They stopped Lord Stormont’s carriage, and great numbers of them got upon the wheels, box, &c taking the most impudent liberties with his Lordship, who was as it were in their possession for near half an hour, and would perhaps not have so soon got away had not a Gentleman jumped into his Lordship’s carriage, and by haranguing the mob persuaded them to desist.3
Illustration from Barnaby Rudge by Charles Dickens (1841)   which was based on the Gordon Riots
Illustration from Barnaby Rudge by Charles Dickens (1841)
which was based on the Gordon Riots
Lord George entered the House and presented his petition for ‘A repeal of the Act passed in the last session in favour of the Roman Catholics’, signed by nearly one hundred and twenty thousand people, demanding that it be considered immediately.

The House voted against the immediate consideration of the petition but scheduled it for the following Tuesday, and with the arrival of troops, the crowd was peaceably dispersed.

The riots

Illustration from Barnaby Rudge by Charles Dickens (1841)   which was based on the Gordon Riots
Illustration from Barnaby Rudge by Charles Dickens (1841)
which was based on the Gordon Riots
But that was not the end of it. That night, huge numbers of people reassembled and started on a destructive rampage. They destroyed two Catholic chapels, one belonging to the Sardinian ambassador in Duke Street, Lincoln’s Inn Fields, and the other, to the Bavarian ambassador in Warwick Street, near Golden Square.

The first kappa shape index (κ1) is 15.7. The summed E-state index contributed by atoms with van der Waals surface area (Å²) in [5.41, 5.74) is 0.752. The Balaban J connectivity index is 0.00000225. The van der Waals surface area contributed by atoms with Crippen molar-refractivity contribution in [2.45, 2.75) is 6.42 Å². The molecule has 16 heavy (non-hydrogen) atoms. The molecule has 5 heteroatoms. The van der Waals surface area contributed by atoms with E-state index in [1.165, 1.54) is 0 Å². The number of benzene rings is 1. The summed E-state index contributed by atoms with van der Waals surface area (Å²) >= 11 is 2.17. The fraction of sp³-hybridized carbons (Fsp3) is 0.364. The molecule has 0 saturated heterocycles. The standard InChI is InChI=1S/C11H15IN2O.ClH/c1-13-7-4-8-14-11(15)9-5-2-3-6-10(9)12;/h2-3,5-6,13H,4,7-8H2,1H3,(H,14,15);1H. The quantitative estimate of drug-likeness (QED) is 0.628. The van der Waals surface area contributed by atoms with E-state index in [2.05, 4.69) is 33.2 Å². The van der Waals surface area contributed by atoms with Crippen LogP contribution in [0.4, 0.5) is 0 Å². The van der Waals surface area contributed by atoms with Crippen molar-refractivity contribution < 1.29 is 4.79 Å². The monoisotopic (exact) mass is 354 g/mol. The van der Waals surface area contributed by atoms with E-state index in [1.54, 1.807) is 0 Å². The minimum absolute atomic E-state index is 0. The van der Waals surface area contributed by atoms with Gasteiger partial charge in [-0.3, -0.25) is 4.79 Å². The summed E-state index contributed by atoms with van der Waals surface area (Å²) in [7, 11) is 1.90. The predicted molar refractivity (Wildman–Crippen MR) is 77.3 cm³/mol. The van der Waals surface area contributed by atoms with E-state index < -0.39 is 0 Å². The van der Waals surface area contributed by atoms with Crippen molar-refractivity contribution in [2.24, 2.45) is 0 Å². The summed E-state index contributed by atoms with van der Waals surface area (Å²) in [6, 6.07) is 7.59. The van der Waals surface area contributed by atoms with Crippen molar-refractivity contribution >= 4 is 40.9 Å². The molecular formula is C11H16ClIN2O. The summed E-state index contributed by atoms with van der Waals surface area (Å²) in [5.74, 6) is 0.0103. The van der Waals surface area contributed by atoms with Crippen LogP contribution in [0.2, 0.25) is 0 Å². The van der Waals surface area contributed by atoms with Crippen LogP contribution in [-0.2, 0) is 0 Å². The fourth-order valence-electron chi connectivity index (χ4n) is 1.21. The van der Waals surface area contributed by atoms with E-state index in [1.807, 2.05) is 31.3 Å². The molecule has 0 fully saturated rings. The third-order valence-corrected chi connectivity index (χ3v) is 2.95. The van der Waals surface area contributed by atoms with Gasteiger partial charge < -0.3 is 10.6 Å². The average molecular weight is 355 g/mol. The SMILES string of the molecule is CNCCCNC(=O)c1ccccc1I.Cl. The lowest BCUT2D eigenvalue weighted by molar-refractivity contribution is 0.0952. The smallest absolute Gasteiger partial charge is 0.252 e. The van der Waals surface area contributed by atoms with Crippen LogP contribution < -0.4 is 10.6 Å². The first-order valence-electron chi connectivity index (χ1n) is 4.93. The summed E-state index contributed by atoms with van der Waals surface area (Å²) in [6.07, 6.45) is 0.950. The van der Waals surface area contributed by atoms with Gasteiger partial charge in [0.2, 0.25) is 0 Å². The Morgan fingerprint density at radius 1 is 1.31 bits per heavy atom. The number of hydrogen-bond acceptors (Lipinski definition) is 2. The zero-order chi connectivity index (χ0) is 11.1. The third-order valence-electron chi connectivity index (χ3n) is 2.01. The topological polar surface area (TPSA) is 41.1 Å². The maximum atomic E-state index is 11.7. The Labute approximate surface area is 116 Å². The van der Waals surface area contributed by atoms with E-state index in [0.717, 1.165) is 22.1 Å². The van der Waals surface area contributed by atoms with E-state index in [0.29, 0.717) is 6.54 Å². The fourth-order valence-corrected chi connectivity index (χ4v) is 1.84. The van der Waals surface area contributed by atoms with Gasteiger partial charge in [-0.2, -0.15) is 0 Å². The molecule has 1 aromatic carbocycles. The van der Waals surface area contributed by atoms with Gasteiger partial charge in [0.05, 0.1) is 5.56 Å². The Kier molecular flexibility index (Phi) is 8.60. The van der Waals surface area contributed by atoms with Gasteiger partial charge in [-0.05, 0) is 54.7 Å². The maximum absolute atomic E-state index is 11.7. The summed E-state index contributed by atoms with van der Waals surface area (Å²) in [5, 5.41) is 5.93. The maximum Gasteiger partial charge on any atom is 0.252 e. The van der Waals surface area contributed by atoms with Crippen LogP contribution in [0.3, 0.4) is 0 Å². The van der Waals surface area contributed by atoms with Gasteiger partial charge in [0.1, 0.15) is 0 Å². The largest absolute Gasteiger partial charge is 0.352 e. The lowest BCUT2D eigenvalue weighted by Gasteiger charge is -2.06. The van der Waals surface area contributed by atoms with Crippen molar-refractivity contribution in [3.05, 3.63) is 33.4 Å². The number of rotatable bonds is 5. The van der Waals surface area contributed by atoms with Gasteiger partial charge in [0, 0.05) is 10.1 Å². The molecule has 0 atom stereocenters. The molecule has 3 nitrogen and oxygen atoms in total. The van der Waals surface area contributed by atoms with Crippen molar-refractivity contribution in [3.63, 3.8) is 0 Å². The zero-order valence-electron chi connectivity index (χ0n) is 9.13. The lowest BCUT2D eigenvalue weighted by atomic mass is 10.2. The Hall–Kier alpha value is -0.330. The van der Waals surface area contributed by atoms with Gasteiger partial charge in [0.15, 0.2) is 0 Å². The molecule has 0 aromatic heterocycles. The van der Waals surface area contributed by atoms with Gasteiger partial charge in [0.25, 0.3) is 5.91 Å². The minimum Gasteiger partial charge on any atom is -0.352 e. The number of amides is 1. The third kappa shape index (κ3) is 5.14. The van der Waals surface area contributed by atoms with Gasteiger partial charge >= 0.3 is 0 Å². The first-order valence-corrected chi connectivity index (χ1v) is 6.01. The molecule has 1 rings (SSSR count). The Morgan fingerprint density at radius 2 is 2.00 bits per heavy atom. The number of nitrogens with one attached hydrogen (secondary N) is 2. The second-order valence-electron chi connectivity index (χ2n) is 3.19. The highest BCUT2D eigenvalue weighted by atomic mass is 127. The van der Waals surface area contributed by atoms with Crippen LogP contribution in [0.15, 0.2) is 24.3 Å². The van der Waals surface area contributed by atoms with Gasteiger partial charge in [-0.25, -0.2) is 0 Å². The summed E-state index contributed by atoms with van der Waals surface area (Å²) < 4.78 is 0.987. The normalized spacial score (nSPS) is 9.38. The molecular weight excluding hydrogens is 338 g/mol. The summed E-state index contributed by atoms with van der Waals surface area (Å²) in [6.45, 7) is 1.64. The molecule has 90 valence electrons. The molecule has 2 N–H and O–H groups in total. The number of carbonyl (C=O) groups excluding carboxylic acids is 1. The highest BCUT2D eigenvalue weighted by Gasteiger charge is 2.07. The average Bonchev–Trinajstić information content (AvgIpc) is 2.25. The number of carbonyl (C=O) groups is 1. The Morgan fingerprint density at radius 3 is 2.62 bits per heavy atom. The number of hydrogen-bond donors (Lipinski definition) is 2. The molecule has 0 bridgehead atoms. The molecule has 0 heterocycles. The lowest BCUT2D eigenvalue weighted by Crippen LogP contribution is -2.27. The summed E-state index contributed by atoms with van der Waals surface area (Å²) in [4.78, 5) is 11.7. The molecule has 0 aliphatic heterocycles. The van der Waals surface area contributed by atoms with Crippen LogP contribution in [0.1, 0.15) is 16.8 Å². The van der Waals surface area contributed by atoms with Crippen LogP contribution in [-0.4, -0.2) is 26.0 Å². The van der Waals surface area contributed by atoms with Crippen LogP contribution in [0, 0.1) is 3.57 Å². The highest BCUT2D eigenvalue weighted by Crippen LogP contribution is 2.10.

Thirteen of the perpetrators were arrested and three of the most notorious were incarcerated in Newgate Prison.

The violence continued as the rioters targeted both prominent Catholics and those responsible for making and upholding the law. One of the first homes to be destroyed was that of Sir George Savile who had been responsible for instigating the hated Catholic Relief Bill. The iron railings of his house became the mob’s chief weapons.

The Bow Street offices and home of Sir John Fielding were likewise attacked, as were the shops of Mr Rainsforth, the king’s tallow chandler, and Mr Maberly for bringing evidence against the rioters.

Lord Mansfield’s house destroyed

Lord Mansfield from a miniature at Kenwood House  © Photo A Knowles
Lord Mansfield from a miniature at Kenwood House
© Photo A Knowles (2019)
Perhaps the worst of the protestors’ anger was directed at Lord Chief Justice, Lord Mansfield. They ransacked his home in Bloomsbury Square.